My friend Kris-Ann is a lawyer specializing in juvenile court cases. This kind of work can be heartbreaking because you see the worst of people and the impact their actions have on innocent children. The cases touch her deeply as a human person and as a mother. Yet she knows God has called her to this work. Kris-Ann is a superhero. She has the superpower of fortitude, which helps her keep going when she sees great suffering.

My mother is a superhero. She raised 11 children and never raised her voice. That may seem hard to believe, but it’s true. She embraced life, welcoming each new baby – just about one every year. She stands up for life, praying for an end to abortion, attending the life chain every October, encouraging young mothers who are trying to manage their little ones at Mass. Mom is a superhero. She has lots of superpowers, including patience and holy boldness in standing up for the dignity of all human life.

My father was a superhero. At the age of 40 he stopped drinking and studied for his GED while working full-time to support the family. Then he went to college and ended up with a Masters in Social Work. He was ordained a Catholic deacon and served for 30 years in that role. Dad totally transformed his life. He truly became a new man. Dad was a superhero. His superpower was surrendering to God’s plan for his life and fearlessly walking that path.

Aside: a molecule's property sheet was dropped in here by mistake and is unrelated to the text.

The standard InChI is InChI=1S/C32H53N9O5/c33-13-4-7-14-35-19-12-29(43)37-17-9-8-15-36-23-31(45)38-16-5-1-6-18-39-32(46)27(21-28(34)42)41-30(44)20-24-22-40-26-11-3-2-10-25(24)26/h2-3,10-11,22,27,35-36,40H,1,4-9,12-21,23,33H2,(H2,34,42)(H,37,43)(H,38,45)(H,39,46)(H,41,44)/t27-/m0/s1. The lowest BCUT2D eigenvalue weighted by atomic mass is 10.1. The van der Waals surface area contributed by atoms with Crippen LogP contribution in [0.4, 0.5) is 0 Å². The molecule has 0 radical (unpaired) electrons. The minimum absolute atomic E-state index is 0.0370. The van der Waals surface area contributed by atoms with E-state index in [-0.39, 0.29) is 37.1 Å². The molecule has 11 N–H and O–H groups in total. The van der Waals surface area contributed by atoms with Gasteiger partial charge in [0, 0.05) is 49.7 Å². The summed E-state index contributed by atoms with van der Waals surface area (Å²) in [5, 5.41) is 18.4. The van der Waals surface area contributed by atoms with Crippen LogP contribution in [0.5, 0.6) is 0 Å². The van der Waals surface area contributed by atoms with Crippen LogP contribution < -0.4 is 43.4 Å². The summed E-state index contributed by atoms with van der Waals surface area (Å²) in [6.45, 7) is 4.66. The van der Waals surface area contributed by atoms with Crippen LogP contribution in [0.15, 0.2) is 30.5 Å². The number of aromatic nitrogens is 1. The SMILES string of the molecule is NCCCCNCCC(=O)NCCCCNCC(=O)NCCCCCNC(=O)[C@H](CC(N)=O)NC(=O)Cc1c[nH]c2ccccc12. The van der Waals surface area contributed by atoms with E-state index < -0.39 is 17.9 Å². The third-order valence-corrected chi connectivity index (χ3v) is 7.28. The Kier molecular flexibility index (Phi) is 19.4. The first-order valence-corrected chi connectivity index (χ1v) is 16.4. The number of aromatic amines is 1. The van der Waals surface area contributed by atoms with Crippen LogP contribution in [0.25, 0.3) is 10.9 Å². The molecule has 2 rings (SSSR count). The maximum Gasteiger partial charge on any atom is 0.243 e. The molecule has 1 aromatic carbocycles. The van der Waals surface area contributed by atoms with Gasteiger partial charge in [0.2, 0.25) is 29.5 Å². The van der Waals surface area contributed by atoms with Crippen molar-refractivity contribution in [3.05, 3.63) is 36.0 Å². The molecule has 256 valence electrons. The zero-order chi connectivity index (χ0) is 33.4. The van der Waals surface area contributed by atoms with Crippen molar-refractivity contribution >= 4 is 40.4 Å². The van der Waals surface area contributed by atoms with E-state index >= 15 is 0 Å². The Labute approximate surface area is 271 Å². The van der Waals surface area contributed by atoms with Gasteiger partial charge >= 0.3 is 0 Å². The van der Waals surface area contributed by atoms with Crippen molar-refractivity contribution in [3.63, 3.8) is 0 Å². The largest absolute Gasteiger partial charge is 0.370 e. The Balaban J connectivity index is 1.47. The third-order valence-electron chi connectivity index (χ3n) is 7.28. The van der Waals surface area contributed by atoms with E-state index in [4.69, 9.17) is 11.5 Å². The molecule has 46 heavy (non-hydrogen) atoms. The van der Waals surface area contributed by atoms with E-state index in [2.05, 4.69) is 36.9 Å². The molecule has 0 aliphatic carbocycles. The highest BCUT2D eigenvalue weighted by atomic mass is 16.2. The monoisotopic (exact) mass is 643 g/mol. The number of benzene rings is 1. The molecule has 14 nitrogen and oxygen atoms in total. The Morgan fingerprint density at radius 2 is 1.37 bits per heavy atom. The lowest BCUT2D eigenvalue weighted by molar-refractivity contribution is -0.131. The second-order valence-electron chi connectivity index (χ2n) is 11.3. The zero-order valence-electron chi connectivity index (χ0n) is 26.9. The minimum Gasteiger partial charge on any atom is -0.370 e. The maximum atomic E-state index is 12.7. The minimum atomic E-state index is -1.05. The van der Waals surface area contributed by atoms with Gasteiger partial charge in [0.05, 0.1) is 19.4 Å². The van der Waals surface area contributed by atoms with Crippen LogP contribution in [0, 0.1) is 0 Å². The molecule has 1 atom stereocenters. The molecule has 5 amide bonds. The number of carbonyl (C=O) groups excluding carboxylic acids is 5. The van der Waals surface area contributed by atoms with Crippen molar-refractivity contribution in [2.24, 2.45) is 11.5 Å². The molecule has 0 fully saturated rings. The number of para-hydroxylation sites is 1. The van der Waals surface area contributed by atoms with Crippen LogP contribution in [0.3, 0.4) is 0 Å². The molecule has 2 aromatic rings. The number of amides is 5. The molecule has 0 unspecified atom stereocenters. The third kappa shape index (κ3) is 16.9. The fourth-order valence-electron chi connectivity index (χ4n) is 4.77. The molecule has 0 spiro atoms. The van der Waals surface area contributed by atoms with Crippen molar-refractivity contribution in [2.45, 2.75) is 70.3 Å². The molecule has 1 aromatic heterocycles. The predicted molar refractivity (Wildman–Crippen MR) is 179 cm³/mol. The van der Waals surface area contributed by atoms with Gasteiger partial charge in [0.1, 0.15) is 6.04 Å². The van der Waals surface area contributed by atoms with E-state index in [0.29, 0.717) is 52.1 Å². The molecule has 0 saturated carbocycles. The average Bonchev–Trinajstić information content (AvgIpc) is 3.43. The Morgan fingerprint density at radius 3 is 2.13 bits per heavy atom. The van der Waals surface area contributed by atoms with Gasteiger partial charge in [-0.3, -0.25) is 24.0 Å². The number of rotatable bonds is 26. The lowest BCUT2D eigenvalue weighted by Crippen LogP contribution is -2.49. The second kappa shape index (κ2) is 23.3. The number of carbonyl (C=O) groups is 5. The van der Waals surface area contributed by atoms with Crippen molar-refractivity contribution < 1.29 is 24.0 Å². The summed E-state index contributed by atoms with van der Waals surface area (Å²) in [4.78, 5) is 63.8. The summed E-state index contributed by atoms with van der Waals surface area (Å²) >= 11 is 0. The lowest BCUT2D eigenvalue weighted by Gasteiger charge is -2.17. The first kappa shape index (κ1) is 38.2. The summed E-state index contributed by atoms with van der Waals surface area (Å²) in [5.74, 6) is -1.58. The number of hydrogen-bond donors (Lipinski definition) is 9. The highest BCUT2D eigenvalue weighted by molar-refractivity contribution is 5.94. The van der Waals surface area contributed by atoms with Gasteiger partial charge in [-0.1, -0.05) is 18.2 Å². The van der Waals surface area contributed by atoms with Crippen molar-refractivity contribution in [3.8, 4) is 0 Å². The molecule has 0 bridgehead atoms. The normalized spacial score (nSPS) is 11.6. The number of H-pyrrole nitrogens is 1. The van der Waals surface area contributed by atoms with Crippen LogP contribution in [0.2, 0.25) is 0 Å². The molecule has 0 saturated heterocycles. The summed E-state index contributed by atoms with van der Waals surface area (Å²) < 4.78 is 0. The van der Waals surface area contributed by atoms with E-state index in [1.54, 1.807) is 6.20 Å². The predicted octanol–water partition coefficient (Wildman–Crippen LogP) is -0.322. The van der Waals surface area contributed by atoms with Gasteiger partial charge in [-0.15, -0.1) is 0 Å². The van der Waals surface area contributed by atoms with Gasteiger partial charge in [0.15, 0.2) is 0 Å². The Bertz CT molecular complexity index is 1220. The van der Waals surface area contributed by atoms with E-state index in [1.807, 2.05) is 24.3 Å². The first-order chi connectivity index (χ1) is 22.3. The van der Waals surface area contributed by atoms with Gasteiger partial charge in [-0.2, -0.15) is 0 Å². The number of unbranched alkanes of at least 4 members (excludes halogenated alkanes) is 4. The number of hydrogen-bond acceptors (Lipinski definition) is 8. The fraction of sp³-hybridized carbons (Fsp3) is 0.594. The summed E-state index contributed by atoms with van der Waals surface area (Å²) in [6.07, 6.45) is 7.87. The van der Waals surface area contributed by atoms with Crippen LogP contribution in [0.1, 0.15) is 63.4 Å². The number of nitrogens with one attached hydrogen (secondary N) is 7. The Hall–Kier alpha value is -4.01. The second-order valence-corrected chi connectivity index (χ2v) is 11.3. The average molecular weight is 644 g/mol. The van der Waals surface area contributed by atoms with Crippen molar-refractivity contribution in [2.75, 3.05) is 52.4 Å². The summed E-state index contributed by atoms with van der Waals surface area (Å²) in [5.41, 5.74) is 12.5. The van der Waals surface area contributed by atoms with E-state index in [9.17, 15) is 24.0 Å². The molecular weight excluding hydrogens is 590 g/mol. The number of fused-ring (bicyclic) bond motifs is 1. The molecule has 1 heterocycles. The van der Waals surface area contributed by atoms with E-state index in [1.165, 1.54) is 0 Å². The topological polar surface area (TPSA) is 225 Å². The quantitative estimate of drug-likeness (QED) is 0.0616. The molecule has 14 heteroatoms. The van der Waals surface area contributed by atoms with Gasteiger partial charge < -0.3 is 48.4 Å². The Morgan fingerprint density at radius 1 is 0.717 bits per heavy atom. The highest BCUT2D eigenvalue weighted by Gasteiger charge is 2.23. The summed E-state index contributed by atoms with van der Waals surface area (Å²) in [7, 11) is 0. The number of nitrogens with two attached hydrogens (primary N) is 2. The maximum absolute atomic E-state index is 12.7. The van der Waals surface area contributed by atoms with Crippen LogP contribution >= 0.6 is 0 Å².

My friend Melinda is a superhero. She is a hospice nurse and cared for my Dad in his final months. She walks with people near the end of life and isn’t afraid to talk with them about God, to give them hope as they end this life and prepare for the next. It takes a lot to care for someone you love as they are dying, and she did that for my father. The morning that he died, she cleaned things up and then left the family. I left shortly after her and found her and her husband at the elevator. She was weeping in his arms, crying for my dad. She never showed her pain to our family, even though she felt it very deeply. Melinda is a superhero. She has the superpowers of strength and compassion and faith.

All of these people are superheroes, and I could go on with many more stories. The truth is that you are a superhero, and so am I. We all have supernatural gifts of the Holy Spirit.

Paul wrote about the spiritual gifts in 1 Corinthians. All baptized Christians have spiritual gifts. We could have more gifts if we opened our hearts to what the Holy Spirit wants to do in us. We have to seek a deeper relationship with God. We have to spend time with Him. We have to ask Him to reveal our gifts to us – because maybe we have them but just don’t realize it.

We’re just like Spiderman, Superman, Iron Man, and Piano Man. Embrace your superhero status. Use your superpowers. No matter how insignificant you think you are, you can change the world because that’s what God calls you to do.

Questions for prayer:

  1. Who are the superheroes in your life? What superpowers do you see in them?
  2. What are your own superpowers? How are you using them? What, if anything is holding you back?